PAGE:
Review: After the Eclipse

A Mother’s Murder, A Daughter’s Search

After the Eclipse
A Mother’s Murder, A Daughter’s Search
Sarah Perry
Houghton Mifflin Harcourt

Until she was 12, Sarah Perry had a mother she adored. Crystal Perry was 30 when she was raped and stabbed to death in the kitchen of their Bridgton home. Sarah had been sleeping in the next room. The murderer was not caught for 12 years.

Perry’s story of her mother’s brutal death, the before and after, covers a lot of ground. “After the Eclipse” is the story of a crime, the investigation into it and the trauma that viciously shakes and shapes a child’s life. But more than that, it is the story of an adult daughter’s journey to know her mother and to humanize a victim of a sensational crime in a small town where gossip and rumors thrive.

“I began this story eighteen years after her death—when I myself was thirty. In that moment we had lived without each other for an equal amount of time … But the months passed and I found myself living years she never had, years that had been impossible to imagine. I have worked to bring her forward into them with me,” Perry writes.

Her memories of her mother “are all small pieces, like shards of colored glass in a kaleidoscope; I spin and combine them to make a glowing, shifting picture. But they are finite in number.” So to know her, Perry melds her memories with what she learns years later from Crystal’s family, friends, police reports and even the notes of a therapist her mother had been seeing in the months before her murder.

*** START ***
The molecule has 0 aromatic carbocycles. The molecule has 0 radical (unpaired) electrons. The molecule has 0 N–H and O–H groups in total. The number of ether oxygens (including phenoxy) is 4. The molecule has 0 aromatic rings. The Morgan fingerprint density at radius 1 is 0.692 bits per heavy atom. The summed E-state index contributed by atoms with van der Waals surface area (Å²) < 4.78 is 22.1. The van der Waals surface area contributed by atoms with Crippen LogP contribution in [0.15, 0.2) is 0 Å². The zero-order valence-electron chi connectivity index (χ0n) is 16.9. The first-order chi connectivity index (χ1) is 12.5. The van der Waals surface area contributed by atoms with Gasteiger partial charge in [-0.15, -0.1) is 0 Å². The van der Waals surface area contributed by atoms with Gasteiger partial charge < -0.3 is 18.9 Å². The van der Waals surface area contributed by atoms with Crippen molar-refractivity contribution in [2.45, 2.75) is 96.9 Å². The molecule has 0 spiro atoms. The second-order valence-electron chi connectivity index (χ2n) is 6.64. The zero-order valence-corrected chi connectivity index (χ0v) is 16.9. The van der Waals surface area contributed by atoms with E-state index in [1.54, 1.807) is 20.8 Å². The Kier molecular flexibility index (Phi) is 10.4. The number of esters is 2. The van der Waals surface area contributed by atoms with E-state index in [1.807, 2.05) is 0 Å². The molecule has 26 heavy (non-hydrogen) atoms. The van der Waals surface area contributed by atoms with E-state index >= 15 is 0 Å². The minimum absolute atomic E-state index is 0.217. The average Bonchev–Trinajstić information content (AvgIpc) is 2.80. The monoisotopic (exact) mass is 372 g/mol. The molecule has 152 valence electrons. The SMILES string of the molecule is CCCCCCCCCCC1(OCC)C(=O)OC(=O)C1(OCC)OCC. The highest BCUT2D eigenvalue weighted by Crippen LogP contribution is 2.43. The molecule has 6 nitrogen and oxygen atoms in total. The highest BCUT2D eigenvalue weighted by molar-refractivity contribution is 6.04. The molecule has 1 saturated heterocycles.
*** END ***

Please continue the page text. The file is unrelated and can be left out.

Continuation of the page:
Straightforward and even surprisingly dispassionate in some instances, considering the subject matter, Perry lays out her mother’s history—her unstable upbringing as one of 10 children, her short-lived marriage at age 16 that produced Sarah, and her subsequent relationships with emotionally explosive men. She also recalls her hard-working mother’s gentleness and her dreams of making a good life for her daughter. They were a pair through thick and thin. Her mother would take her on outings to the art museum in Portland and go on long walks with her in the woods. They marveled at a partial eclipse of the sun. One of Crystal’s dreams came true when she bought a small house in Bridgton that she and Sarah decorated and which she kept immaculately clean. “She was drawing a force field around us, creating a magically calm space, free from chaos.”

After the murder, Perry, as the only witness, was frequently interrogated by police. They thought she knew the murderer and was protecting him. At one point, she even was the suspect. Police revisited the open case with her over the years, as she was shuffled to live with one aunt and then another. She gets little emotional support. All the while, she’s afraid the murderer will find her and kill her. She escapes to college in North Carolina, where, still haunted by the past, she has relationship issues of her own. “I had a ‘little problem with overlap.’ I was barely aware that I chained my loves together just as my mother had; I never would have admitted how deeply I needed someone.”

Still, this is Perry’s story of her mother, far from a self-indulgent study of her own turmoil. Her findings bring forth the jealousies and judgments batted about in Bridgton and the biases of law enforcement when the victim is a young, single mother who liked to dress up for a night on the town, who men noticed, whose dismal family history was known.

Perry says she dreamed of the day her mother’s murderer would be found guilty and sentenced. He was, but that didn’t heal her or give her the answers she sought. “After the Eclipse” is her effort to do that. With it, she gives readers the picture of the loving mother she so loved and continues to miss.

Amy Canfield is an editor, writer and bibliophile. She lives in South Portland.

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